Federalists Vs Anti Federalists

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Federalists vs Anti-Federalists After the Constitutional Convention in 1787, the weak Articles of Confederation were replaced by the Constitution. It was turned over to the states for approval and for some it brought back fears and memories of King George, while for others it fixed the problems of the Articles of Confederation. Upon completion of it’s writing, a debate was started concerning ratification. Some people believed that the Constitution gave too much power to a central government while others thought it was a great step forward and necessary for the future of the U.S.A. The Federalists were those who were for the Constitution and the Anti-Federalists were those against it. Both sides argued that their way was correct. …show more content…
They believed that the Constitution would prevent a monarchy and/or a tyranny. Column 2, box 5 of the “Positions of the Constitution” paper states that “The Powers of the national government are separated and balanced…The Constitution gives the Congress and the Supreme Court ways to check the use of power by the executive branch.” This shows that the citizens did not need to fear a monarchy because checks and balances would prevent it. All of the branches would be equal and have ways to keep each other in line. Another argument of the Federalists was that the central government had little power and this power can only be used to help the people. Column 2, box 3 of the “Positions of the Constitution” paper says “[the government's] powers are limited to tasks that face the entire nation, such as trade, currency, and defense.” These problems were not addressed in the Articles of Confederation and caused confusion. The Federalists were saying that it was necessary that a central government deals with these powers to keep a …show more content…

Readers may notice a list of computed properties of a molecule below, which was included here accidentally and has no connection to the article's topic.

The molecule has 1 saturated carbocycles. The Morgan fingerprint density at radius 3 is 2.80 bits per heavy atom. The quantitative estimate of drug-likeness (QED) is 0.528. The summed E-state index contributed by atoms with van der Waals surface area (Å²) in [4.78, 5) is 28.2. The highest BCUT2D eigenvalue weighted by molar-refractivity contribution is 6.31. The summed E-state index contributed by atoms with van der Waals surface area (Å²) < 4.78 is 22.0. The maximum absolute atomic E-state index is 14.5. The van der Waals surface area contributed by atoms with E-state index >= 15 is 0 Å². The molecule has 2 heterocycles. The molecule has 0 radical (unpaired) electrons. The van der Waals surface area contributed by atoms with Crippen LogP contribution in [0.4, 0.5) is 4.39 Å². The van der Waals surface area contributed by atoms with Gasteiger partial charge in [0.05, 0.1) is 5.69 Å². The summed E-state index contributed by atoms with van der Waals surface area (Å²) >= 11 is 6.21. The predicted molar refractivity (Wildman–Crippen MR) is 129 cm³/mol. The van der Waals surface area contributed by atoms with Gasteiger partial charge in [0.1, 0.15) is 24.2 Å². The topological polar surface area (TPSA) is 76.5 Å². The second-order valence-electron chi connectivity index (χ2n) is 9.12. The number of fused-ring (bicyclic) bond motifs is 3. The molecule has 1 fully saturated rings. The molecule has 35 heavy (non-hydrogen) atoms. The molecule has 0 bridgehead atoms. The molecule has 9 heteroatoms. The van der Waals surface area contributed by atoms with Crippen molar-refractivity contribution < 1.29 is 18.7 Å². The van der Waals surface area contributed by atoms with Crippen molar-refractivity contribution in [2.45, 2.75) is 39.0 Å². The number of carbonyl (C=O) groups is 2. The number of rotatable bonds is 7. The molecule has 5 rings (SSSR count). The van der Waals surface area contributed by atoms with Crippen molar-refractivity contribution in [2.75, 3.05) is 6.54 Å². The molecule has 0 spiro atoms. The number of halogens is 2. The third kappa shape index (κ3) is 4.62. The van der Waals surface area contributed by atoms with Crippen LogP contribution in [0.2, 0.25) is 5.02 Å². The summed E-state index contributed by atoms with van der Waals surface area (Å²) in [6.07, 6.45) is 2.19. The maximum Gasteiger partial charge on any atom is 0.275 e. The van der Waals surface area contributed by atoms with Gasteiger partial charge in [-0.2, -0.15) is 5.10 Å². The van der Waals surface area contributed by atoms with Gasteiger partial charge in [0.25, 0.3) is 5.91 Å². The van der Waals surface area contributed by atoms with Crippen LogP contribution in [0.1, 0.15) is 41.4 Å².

They argued that the government would need to use force to keep its people in line, the necessary and proper clause was dangerous and that a bill of rights was necessary. The Anti-Federalists did not believe a national government could exist at that time without military force. They said in column 1, box 2 of the “Positions of the Constitution” paper that “The national government would be located too far from most people’s communities to allow them to participate...the only way the government would be able to rule would be through the use of military force.” This Anti-Federalist quote explains that communication was not good enough to keep everyone informed about elections, laws and national news. The Anti-Federalists were afraid of this since that is not unlike what King George did when he introduced The Quartering Act or closed down boston harbor after the boston tea party. The Anti-Federalists thought that the new government would turn into a tyranny. The Anti-Federalists argued that the necessary and proper clause was too broad. In the first column in the second box of the “Positions of the Constitution” paper it states that “It is dangerous not to list the powers of the government in order to put clear limits on them”. This quote expresses the uncertainty that the Anti-Federalist have with the necessary and proper clause. They think that the government may use this power to do what is

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